Wednesday, July 27, 2011
Dear Skyline High School Community,
I hope you are enjoying the summer. I hate to intrude upon your break with sobering news, but current events
require that I provide an update on an issue that is negatively impacting our school community.
Some of you know that the Educational Testing Service (ETS), the agency responsible for managing the
Advance Placement (AP) testing program, received complaints about Skyline’s administration of the 2011
exam. Specifically, charges of “testing irregularities” prompted an ETS investigation into the proctoring of the
exam and a review of the tests themselves. As a result of this investigation, receipt of some scores has been
delayed and other test results have been invalidated due to what the ETS considers evidence of cheating.
This assessment is devastating to me personally and I want express my extreme regret over the finding that
cheating occurred during the AP testing. I’d also like to apologize to those students, families and staff who have
been affected and to those members of the Skyline community who may have been tainted in the process.
Finally, I’d like to provide some additional context, a basic timeline of what’s occurred since the test
administration, and the corrective action we are taking to guard against this in the future.
During the week of May 16, 2011, a representative from ETS informed Skyline administration that the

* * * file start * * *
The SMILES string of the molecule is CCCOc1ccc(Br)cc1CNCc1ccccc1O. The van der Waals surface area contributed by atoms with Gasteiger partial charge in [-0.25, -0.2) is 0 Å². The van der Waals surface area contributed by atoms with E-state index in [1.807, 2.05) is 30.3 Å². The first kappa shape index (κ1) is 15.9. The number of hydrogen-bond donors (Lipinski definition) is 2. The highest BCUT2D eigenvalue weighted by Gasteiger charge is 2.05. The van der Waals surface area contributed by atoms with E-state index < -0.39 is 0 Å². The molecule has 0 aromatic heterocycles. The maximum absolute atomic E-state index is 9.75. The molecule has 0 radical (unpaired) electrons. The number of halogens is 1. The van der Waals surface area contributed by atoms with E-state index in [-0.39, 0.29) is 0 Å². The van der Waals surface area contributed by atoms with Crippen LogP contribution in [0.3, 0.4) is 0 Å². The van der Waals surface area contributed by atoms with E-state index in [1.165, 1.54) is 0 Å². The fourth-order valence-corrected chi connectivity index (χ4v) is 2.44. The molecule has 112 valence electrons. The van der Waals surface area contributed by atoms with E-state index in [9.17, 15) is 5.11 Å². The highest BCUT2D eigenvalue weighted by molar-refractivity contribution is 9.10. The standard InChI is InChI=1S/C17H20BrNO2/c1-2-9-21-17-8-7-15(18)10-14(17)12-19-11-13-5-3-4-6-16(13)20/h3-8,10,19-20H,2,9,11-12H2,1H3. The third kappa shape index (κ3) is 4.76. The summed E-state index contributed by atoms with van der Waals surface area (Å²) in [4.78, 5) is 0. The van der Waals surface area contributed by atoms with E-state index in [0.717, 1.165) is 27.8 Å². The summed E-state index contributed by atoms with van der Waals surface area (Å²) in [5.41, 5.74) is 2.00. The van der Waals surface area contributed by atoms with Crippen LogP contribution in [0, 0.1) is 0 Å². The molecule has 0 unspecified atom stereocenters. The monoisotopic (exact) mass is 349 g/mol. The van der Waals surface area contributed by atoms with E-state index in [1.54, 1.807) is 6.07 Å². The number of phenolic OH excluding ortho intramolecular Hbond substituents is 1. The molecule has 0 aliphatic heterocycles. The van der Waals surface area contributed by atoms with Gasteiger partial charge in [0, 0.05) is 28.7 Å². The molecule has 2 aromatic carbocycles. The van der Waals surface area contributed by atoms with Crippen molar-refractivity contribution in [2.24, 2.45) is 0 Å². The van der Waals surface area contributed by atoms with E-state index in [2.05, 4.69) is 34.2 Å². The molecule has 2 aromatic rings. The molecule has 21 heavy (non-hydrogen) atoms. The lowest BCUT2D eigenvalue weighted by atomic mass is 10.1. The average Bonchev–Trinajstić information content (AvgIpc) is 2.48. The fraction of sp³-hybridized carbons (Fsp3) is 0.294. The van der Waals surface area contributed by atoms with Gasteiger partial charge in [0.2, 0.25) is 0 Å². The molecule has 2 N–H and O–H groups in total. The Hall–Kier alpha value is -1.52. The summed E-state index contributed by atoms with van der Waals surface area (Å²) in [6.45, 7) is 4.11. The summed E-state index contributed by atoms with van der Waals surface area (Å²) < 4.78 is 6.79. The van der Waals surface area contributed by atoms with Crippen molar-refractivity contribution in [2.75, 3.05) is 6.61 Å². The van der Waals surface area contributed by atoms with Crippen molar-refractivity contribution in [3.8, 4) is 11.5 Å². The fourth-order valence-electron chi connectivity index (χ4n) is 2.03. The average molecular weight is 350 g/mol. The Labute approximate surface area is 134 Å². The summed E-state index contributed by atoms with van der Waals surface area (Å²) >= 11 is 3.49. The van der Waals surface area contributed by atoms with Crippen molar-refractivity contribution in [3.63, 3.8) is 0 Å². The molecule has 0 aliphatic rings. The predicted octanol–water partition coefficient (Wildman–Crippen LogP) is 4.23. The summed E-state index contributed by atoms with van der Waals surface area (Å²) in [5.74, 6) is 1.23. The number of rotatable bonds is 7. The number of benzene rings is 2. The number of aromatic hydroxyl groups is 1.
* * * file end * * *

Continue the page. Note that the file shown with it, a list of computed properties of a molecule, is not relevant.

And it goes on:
organization had received a phone call and an email alleging that “irregularities” occurred during the AP testing
process at Skyline High School. At the time, we informed ETS that we followed the same process in 2011 that
was used during previous administrations of the AP tests, specifically that our students took the exams at
Merritt College, where the tests were proctored by non-AP school staff.
Subsequently, ETS notified us that it had received continuing complaints. In response, ETS sent an investigator
to Skyline High School during the week of May 31, 2011. The ETS investigator explained the complaints and
the procedure for investigating them.
In the investigation, we detailed our process, complied with all requests and led the ETS investigator through
the testing rooms and other relevant facilities. During this time, we explained that:
1. The AP Testing process at Skyline High School in 2011 was the same process used in the last several
2. The AP Testing rooms were basically the same rooms used over the last several years.
3. The AP Testing Coordinator, along with the entire Skyline Administrative Team, was brand new to the
school this year and, unfortunately, did not take part in the AP Testing Coordinator training offered by
Skyline High School cooperated fully with the ETS investigator’s requests. He interviewed the AP Testing
Coordinator, the proctors of the AP exams and other individuals who assisted with testing room set-up. Further,
Skyline High School made available random students (of his choice) to be interviewed.
After the ETS Investigator interviewed all parties, he conducted an exit interview with the administration in
which he explained the following conclusions:
1. There was no indication of “pervasive” cheating by students.
2. There was no evidence of “malicious intent” with regard to AP Testing at Skyline High School.
3. This was not the first investigation the investigator has made at Skyline High School.